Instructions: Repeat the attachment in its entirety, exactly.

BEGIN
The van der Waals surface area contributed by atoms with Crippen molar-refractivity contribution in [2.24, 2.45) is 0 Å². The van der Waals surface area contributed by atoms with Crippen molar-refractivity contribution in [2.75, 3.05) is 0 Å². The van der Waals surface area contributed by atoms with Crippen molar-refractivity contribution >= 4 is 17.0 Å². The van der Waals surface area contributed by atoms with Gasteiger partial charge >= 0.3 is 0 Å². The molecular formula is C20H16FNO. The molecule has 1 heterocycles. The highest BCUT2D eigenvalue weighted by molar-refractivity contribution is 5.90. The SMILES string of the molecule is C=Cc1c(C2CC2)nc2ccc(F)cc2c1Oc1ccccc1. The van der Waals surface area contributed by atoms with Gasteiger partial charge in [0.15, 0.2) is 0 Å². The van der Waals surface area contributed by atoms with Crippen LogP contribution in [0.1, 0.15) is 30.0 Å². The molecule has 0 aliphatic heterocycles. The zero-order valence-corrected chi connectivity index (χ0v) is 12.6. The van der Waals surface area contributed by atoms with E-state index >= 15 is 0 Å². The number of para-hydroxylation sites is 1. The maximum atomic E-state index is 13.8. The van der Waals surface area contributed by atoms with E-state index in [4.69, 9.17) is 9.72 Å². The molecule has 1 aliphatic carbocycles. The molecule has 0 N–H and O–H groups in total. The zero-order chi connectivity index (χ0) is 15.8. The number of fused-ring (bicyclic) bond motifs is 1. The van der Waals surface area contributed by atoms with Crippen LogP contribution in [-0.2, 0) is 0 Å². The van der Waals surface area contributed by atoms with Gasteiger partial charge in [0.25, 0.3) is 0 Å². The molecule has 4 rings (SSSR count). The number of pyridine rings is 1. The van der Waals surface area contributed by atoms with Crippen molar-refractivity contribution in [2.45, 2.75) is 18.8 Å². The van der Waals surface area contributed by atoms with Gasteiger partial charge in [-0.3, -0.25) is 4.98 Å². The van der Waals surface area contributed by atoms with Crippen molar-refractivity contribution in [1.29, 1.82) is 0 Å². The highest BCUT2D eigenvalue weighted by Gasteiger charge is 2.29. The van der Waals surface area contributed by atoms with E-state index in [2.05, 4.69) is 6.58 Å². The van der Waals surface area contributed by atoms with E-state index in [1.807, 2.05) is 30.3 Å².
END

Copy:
The van der Waals surface area contributed by atoms with Crippen molar-refractivity contribution in [2.24, 2.45) is 0 Å². The van der Waals surface area contributed by atoms with Crippen molar-refractivity contribution in [2.75, 3.05) is 0 Å². The van der Waals surface area contributed by atoms with Crippen molar-refractivity contribution >= 4 is 17.0 Å². The van der Waals surface area contributed by atoms with Gasteiger partial charge >= 0.3 is 0 Å². The molecular formula is C20H16FNO. The molecule has 1 heterocycles. The highest BCUT2D eigenvalue weighted by molar-refractivity contribution is 5.90. The SMILES string of the molecule is C=Cc1c(C2CC2)nc2ccc(F)cc2c1Oc1ccccc1. The van der Waals surface area contributed by atoms with Gasteiger partial charge in [0.15, 0.2) is 0 Å². The van der Waals surface area contributed by atoms with Crippen LogP contribution in [0.1, 0.15) is 30.0 Å². The molecule has 0 aliphatic heterocycles. The zero-order valence-corrected chi connectivity index (χ0v) is 12.6. The van der Waals surface area contributed by atoms with E-state index >= 15 is 0 Å². The number of para-hydroxylation sites is 1. The maximum atomic E-state index is 13.8. The van der Waals surface area contributed by atoms with E-state index in [4.69, 9.17) is 9.72 Å². The molecule has 1 aliphatic carbocycles. The molecule has 0 N–H and O–H groups in total. The zero-order chi connectivity index (χ0) is 15.8. The number of fused-ring (bicyclic) bond motifs is 1. The van der Waals surface area contributed by atoms with Crippen LogP contribution in [-0.2, 0) is 0 Å². The van der Waals surface area contributed by atoms with Gasteiger partial charge in [0.25, 0.3) is 0 Å². The molecule has 4 rings (SSSR count). The number of pyridine rings is 1. The van der Waals surface area contributed by atoms with Crippen molar-refractivity contribution in [2.45, 2.75) is 18.8 Å². The van der Waals surface area contributed by atoms with Gasteiger partial charge in [-0.3, -0.25) is 4.98 Å². The van der Waals surface area contributed by atoms with Crippen molar-refractivity contribution in [1.29, 1.82) is 0 Å². The highest BCUT2D eigenvalue weighted by Gasteiger charge is 2.29. The van der Waals surface area contributed by atoms with E-state index in [2.05, 4.69) is 6.58 Å². The van der Waals surface area contributed by atoms with E-state index in [1.807, 2.05) is 30.3 Å².